San Mateo County’s election storm is one to be remembered
San Mateo County has never seen anything like it. The Nov. 6 mid-term election has been one for the history books.
In the not-so-distant past, the county was a beacon of electionnight efficiency and a model of timeliness. Absentee ballots were already counted for the most part, precinct results, already tabulated by machine, poured in, and it was pretty clear who the local winners and losers would be well before midnight.
Not this time. A perfect storm of fresh circumstances conspired to gum up the works big-time. Firm results in a number of key races were not really ready until three weeks after the election.
The situation was frustrating, agonizing and, for some on the wrong end of certain results, rather questionable. There is skepticism and considerable unhappiness in several cases that involved shifting results at the very end.
Jim Irizarry, the county’s chief elections officer, feels your pain. A main reason for the myriad problems afflicting last month’s voting was the all-mail balloting involved.
For the first time in a mid-term statewide election, the county went to a system that, by its very nature, lent itself to a slow-down in the paper-ballot-counting. The only other metropolitan county in California that tried this setup was Sacramento.
Tabulating paper ballots quickly requires state-of-the-art equipment and lots of savvy manpower. The county didn’t have enough of either commodity, Irizarry explained.
“Dealing with paper, by itself, requires 15 stages of handling,” he said. “And some ballots have to be taken aside to be analyzed due to different issues … It’s labor-intensive.”
Furthermore, the county’s election technology tended to malfunction too often, he said. “It’s 12-years-old and out-of-date.”
What’s more, the level of voting was an unprecedented avalanche. Of 399,591 registered voters, a whopping 289,963 cast ballots (256,030 by mail).
For a comparison, at the last mid-term election in 2014, comparable numbers were 355,598 registered voters and 164,453 who cast ballots (109,419 by mail).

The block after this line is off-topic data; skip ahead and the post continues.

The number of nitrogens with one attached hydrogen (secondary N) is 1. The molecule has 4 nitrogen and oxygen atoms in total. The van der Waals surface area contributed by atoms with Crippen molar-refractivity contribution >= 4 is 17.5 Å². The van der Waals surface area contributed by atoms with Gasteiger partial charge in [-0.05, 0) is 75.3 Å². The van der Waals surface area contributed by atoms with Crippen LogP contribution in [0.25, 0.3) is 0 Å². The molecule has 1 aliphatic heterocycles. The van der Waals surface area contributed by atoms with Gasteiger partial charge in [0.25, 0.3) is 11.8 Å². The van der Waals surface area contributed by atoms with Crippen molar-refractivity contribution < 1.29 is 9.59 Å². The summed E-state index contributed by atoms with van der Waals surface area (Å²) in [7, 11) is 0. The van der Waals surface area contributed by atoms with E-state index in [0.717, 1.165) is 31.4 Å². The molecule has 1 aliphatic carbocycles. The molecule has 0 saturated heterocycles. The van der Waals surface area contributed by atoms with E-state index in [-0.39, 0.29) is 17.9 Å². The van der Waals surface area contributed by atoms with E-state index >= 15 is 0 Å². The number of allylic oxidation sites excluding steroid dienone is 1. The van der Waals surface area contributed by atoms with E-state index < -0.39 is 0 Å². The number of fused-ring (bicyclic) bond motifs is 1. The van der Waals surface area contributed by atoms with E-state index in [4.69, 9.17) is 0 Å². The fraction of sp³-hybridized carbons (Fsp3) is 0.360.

Four years ago, there were 54,056 ballots cast at 535 local precincts and 978 at voting centers. This time, there were no precincts at all. There were 39 voting centers instead. A total of 33,933 people opted to utilize voting centers, most on election day/night.
Irizarry pointed out another factor: conditional voting registration. A California rule permits a person to register to vote conditionally and to cast a ballot right up to 8 p.m. on election night. Just over 5,000 people did so. By definition, that slows down the final count dramatically because their voting legitimacy must be verified and that takes time.
And there was the ballot itself. It was long, caused, in part, by some local jurisdictions going to district-type elections that feature multiple candidates in each precinct rather than a limited overall number.
Furthermore, some elected bodies have moved their candidate elections to even-numbered years. This just happened to be one of those.
“We had a roughly three-fold increase in candidates,” Irizarry noted.
What about the complaints brought by some who fought tax increases, thought they had succeeded and then found out they hadn’t as the weeks rolled on?
“The results are virtually impossible to manipulate,” Irizarry offered. “They aren’t connected to the internet.” So, in theory, they can’t be hacked.
He did explain that last-minute conditional voting registration (what amounts to a form of instant voting by an unregistered individual yet to be verified) can be a mechanism utilized by a highly organized campaign to get out the vote to sway a close outcome one way or the
other at the 11th hour. But there’s nothing illegal
(at least not yet) about that in light of the state regulation that is designed to facilitate voting by as many legal voters as possible.
Irizarry said the county
and his office plan to do an analysis of the November election after the results are certified.
It seems highly likely that at least two key recommendations will come